Vatican report rues divisions within Church in China
April 14, 2011
The Vatican’s special commission on the Church in China has concluded a 3-day meeting with a message descrying the pressures from the Beijing regime, acknowledging divisions within the Church, and concluding that the Holy See “strongly hopes that there will not be new wounds to ecclesial communion.”
The commission candidly notes the “general climate of disorientation and anxiety about the future” among Chinese Catholics. At the outset, the statement seeks to reassure the faithful, expressing “sorrow for the trails you are undergoing” and sending words of encouragement.
The Vatican statement, released April 14, cites the damage done by “the sad episode of the episcopal ordination in Chengde” last November, in which the regime installed a bishop without Vatican approval. The Holy See, “while having no reason to consider it invalid, does regard [this episcopal ordination] as gravely illegitimate, since it was conferred without the Papal mandate,” the statement notes. The ceremony was particularly disappointing, the Vatican says, because it too place “after a series of consensual episcopal ordinations,” which had raised hopes that the Chinese government would tacitly acknowledge the authority of the Holy See to appoint bishops.
Ordinarily, the Vatican commission reminds readers, the canonical penalty for participating in the ordination of a bishop without a proper mandate is automatic excommunication. But the statement calls attention to reports that the government forced some bishops to participate, and says that “the external pressures and constrictions could mean that excommunication is not automatically incurred.” The statement continues:
However, there remains a grave wound, perpetrated on the ecclesial body. Every Bishop involved is therefore obliged to refer to the Holy See and find the means of explaining his position to the priests and faithful, renewing his profession of fidelity to the Supreme Pontiff, to help them to overcome their interior suffering and repair the external scandal caused.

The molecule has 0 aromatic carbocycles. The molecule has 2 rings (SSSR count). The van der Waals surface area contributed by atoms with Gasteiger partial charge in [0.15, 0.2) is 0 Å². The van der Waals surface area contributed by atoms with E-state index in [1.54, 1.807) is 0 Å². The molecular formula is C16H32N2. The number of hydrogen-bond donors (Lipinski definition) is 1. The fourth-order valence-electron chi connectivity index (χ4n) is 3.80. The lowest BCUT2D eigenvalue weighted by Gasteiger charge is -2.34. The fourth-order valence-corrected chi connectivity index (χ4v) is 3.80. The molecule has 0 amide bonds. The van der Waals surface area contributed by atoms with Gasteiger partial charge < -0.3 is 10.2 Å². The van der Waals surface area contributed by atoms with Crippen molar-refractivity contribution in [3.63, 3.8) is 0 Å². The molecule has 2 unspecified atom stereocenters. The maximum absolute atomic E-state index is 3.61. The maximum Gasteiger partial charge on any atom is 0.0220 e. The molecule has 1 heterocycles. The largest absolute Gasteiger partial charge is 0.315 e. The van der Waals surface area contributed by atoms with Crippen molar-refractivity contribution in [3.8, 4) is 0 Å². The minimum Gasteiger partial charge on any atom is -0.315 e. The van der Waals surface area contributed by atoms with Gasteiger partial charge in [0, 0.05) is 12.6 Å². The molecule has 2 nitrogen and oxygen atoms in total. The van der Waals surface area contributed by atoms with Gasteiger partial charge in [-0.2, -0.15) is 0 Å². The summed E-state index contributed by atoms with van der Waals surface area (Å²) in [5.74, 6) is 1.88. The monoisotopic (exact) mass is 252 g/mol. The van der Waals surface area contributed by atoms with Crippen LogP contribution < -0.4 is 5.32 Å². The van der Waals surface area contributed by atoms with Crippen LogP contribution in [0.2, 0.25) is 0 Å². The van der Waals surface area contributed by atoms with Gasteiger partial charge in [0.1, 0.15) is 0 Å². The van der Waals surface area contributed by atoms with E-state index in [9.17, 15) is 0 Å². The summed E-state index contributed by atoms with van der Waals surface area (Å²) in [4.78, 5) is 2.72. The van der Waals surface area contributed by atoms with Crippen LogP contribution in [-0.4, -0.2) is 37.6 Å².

The statement goes on to say that the National Assembly of Catholic Representatives, which took place in December, was another blow to the unity of the faithful, since it was organized by a group that challenges the authority of the Holy See and thus the integrity of the universal Church. The Vatican commission cited the warning issued by Pope Benedict XVI in his 2007 message to the Church in China, in which he said that “the principles of independence and autonomy, self-management and democratic administration of the Church,” are damaging to the cause of unity.
- Moved by love and open to dialogue a message to Chinese Catholics (Vatican Radio)
- Communique on Meeting on Catholic Church in China (Vatican Radio)
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Posted by: Lucius49 -
Apr. 14, 2011 5:20 PM ET USA
This is so frustrating. Why would anybody be surprised let alone people in the Holy See that a communist government does not want an independent Catholic Church? Wishful thinking, can't-we-all-get-along diplomacy is blindness of the first order in dealing with Bejing. Know your enemy. It's time to get real and not undermine the martyrs. Heed Cardinal Zen.